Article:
Believing What we Know, or When Was Cornelius Justified?, by David Bishop
Many who argue that justification is timeless also like to argue that the justification of all the elect happened when Christ died and rose again. One such self-contradictory person argues: “Another reason why the sinner’s faith is not the condition or instrument of his justification from sin is found in the story of Cornelius. According to Peter, Cornelius did not hear and believe the gospel until Peter preached it to him . . . Yet God informed Peter before he ever met Cornelius that Cornelius was already cleansed: ‘What God hath cleansed, that call not thou common (Acts 10:15).’ This surely proves that Cornelius was already freed from the guilt of sin before he believed!”
No, it doesn’t prove that Cornelius was already freed from the guilt of sin before he believed. What it does prove is exactly what the verse states, which is that Cornelius was not common! Or to put it another way, there exists one kind of vessel for common use, and another kind for uncommon.
Up until this moment in time in Peter’s life, Peter was under the impression that certain Jews only were numbered as God’s elect. God corrects him through a vision. No, Peter, certain Gentiles are also numbered as My elect.
The “timeless but at the cross” guys then argues: “Furthermore, it is the Holy Spirit’s own testimony that Cornelius had been a devout man and had feared God before he ever believed the gospel! Peter acknowledged this at the outset of his first discourse at Cornelius’ household: ‘But in every nation he that feareth him, and worketh righeousness is accepted with him.’ (Acts 10:35)”
We must not ignore the context in which that verse appears. Acts 10:37-43 very clearly and plainly states (Peter speaking to Cornelius and company): “You yourselves know what happened throughout all Judea, from Galilee after the baptism that John proclaimed: how God annointed Jesus of Nazareth with the Holy Spirit and with power. He went about doing good and healing all who were oppressed by the devil, for God was with Him. And we are witnesses of all that He did both in the country of the Jews and in Jerusalem. They put Him to death by hanging Him on a tree, but God raised Him on the third day and made Him to appear, not to all the people, but to us who had been chosen by God as witnesses, who ate and drank with Him after He rose from the dead. And He commanded us to preach to the people and to testify that He is the one appointed by God to be judge of the living and the dead. To Him all the prophets bear witness that everyone who believes in Him receives forgiveness of sins through His name.”
In Acts 10:37-43, it is very plain that Cornelius, a Gentile convert to the Jewish religion, and a man who lived in Joppa (a city located in the northwest corner of Judah, about forty or so miles from Jerusalem) knew who Jesus was, knew what He had done, knew that He had been crucified, and knew that certain men were proclaiming the news that they had ate and drank with Him after He had been raised from the dead.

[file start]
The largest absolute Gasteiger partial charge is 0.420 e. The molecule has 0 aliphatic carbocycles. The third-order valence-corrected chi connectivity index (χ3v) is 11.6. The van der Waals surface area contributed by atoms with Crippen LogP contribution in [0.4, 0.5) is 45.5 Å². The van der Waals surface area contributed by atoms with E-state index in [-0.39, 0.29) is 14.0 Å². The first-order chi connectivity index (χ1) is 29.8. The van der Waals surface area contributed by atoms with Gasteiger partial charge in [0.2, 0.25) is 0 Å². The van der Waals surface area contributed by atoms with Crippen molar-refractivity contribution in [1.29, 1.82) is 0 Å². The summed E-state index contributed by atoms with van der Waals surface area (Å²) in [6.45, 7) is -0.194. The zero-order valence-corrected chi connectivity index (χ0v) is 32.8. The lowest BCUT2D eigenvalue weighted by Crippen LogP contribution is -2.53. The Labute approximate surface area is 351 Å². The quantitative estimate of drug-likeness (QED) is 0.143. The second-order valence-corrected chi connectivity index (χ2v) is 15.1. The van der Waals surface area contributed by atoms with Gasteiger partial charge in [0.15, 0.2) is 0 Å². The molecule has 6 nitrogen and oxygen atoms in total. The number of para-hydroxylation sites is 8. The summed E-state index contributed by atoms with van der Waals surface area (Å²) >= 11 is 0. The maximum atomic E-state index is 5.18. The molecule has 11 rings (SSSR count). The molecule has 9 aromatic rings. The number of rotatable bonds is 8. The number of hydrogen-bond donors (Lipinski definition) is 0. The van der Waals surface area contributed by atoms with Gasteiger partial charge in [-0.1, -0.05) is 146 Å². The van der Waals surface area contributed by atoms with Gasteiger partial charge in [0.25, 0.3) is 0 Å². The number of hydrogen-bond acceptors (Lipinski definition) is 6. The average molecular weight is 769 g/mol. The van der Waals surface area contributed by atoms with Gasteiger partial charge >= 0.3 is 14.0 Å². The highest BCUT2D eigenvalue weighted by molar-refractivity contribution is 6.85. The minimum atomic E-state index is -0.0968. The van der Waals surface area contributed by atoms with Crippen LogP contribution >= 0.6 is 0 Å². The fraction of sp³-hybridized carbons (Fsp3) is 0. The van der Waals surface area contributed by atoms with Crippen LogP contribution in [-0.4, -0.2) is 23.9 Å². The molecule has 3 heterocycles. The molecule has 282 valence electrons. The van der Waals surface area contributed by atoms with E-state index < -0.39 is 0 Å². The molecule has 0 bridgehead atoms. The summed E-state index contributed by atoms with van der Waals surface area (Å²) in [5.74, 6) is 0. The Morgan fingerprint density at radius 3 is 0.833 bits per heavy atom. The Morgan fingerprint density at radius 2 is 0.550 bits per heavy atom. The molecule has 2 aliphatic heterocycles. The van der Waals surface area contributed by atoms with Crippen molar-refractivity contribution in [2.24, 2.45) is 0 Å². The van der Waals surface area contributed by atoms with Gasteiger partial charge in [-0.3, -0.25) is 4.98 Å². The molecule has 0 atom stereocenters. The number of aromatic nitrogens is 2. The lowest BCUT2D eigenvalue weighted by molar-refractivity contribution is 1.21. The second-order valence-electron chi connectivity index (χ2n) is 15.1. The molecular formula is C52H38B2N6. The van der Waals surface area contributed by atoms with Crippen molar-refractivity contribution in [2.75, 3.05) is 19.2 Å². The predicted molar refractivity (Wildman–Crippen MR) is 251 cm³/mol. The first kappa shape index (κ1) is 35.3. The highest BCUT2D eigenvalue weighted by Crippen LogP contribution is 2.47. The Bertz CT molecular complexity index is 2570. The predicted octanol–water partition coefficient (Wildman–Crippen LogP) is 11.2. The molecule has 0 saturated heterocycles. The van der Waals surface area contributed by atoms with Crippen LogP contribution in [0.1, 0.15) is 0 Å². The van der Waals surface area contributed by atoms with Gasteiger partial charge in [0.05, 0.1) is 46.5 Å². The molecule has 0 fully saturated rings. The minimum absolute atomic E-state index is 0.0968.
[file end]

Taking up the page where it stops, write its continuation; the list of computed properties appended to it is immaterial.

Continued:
Also, being a Jewish convert and one of God’s elect, Cornelius was well aware of the gospel message contained in the Old Testament Scriptures, and of the promise of a Messiah.
Now compare this with Ephesians 2:17 “and He came and preached peace to you who were afar off and peace to those who were near.” Afar off does not mean they lived an hour’s drive from the church. Afar off was a Pharisee term that was used to designate Gentile converts. Though they were converts, they were still nevertheless considered to be far from the covenant promises of God, alienated from the commonwealth of Israel and strangers to the covenants of promise – afar off, in other words.
The problem for Cornelius was that he had not yet been justified nor regenerated, and so did not believe what he knew. This does not mean Cornelius had been justified six months before he heard the gospel! Nor does it mean that I was born in a justified state, having been already justified for two-thousand years.
Faith is not the condition of justification. Imputed righteousness is the condition of justification. God in time imputes righteousness to the elect. If the “timeless” folks can say that the righteousness was imputed at the cross, why can’t they say it is imputed at different times to different elect?
We know when that time is, because the immediate effect of the imputation of the righteousness is faith in the gospel. Romans 8—the elect are given the Spirit of life because of righteousness. Galatians 4–because you are sons, God has given you the Spirit.